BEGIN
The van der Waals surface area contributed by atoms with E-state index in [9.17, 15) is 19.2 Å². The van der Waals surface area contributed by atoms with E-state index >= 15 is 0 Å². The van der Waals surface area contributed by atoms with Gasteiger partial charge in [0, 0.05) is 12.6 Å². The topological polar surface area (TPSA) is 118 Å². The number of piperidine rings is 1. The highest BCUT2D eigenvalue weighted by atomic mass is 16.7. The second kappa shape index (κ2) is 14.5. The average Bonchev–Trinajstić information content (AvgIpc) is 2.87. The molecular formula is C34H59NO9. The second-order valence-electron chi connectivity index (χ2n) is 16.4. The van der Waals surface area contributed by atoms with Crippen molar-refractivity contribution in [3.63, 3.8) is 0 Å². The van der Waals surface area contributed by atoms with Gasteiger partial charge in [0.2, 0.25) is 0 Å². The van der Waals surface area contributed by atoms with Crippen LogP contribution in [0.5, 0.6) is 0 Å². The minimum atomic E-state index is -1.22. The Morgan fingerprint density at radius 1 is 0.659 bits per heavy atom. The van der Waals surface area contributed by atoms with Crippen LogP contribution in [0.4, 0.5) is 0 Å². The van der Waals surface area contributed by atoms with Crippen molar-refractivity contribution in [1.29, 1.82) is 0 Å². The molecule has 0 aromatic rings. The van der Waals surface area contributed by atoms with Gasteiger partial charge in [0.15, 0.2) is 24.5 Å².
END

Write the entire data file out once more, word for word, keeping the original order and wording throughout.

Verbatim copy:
The van der Waals surface area contributed by atoms with E-state index in [9.17, 15) is 19.2 Å². The van der Waals surface area contributed by atoms with E-state index >= 15 is 0 Å². The van der Waals surface area contributed by atoms with Gasteiger partial charge in [0, 0.05) is 12.6 Å². The topological polar surface area (TPSA) is 118 Å². The number of piperidine rings is 1. The highest BCUT2D eigenvalue weighted by atomic mass is 16.7. The second kappa shape index (κ2) is 14.5. The average Bonchev–Trinajstić information content (AvgIpc) is 2.87. The molecular formula is C34H59NO9. The second-order valence-electron chi connectivity index (χ2n) is 16.4. The van der Waals surface area contributed by atoms with Crippen molar-refractivity contribution in [3.63, 3.8) is 0 Å². The van der Waals surface area contributed by atoms with Gasteiger partial charge in [0.2, 0.25) is 0 Å². The van der Waals surface area contributed by atoms with Crippen LogP contribution in [0.5, 0.6) is 0 Å². The minimum atomic E-state index is -1.22. The Morgan fingerprint density at radius 1 is 0.659 bits per heavy atom. The van der Waals surface area contributed by atoms with Crippen LogP contribution in [0.4, 0.5) is 0 Å². The van der Waals surface area contributed by atoms with Crippen molar-refractivity contribution in [1.29, 1.82) is 0 Å². The molecule has 0 aromatic rings. The van der Waals surface area contributed by atoms with Gasteiger partial charge in [0.15, 0.2) is 24.5 Å².